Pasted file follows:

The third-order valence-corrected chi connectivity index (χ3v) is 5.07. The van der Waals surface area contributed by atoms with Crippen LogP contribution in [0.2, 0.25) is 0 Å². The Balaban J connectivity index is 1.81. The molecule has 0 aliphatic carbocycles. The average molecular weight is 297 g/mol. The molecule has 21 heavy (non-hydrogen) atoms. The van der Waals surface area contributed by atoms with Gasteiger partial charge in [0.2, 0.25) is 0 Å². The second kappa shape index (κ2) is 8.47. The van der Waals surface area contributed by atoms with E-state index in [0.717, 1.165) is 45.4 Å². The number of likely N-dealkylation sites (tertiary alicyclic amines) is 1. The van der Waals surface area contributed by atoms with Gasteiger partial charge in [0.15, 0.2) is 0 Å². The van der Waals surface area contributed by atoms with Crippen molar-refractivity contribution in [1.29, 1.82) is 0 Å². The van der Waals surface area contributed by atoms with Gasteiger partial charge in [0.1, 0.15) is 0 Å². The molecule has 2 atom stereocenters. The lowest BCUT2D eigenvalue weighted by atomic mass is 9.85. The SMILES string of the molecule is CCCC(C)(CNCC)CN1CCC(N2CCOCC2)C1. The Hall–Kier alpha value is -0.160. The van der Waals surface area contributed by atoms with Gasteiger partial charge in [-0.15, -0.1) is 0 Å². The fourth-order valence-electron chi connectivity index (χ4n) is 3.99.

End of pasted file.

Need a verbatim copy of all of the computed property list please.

The third-order valence-corrected chi connectivity index (χ3v) is 5.07. The van der Waals surface area contributed by atoms with Crippen LogP contribution in [0.2, 0.25) is 0 Å². The Balaban J connectivity index is 1.81. The molecule has 0 aliphatic carbocycles. The average molecular weight is 297 g/mol. The molecule has 21 heavy (non-hydrogen) atoms. The van der Waals surface area contributed by atoms with Gasteiger partial charge in [0.2, 0.25) is 0 Å². The second kappa shape index (κ2) is 8.47. The van der Waals surface area contributed by atoms with E-state index in [0.717, 1.165) is 45.4 Å². The number of likely N-dealkylation sites (tertiary alicyclic amines) is 1. The van der Waals surface area contributed by atoms with Gasteiger partial charge in [0.15, 0.2) is 0 Å². The van der Waals surface area contributed by atoms with Crippen molar-refractivity contribution in [1.29, 1.82) is 0 Å². The van der Waals surface area contributed by atoms with Gasteiger partial charge in [0.1, 0.15) is 0 Å². The molecule has 2 atom stereocenters. The lowest BCUT2D eigenvalue weighted by atomic mass is 9.85. The SMILES string of the molecule is CCCC(C)(CNCC)CN1CCC(N2CCOCC2)C1. The Hall–Kier alpha value is -0.160. The van der Waals surface area contributed by atoms with Gasteiger partial charge in [-0.15, -0.1) is 0 Å². The fourth-order valence-electron chi connectivity index (χ4n) is 3.99.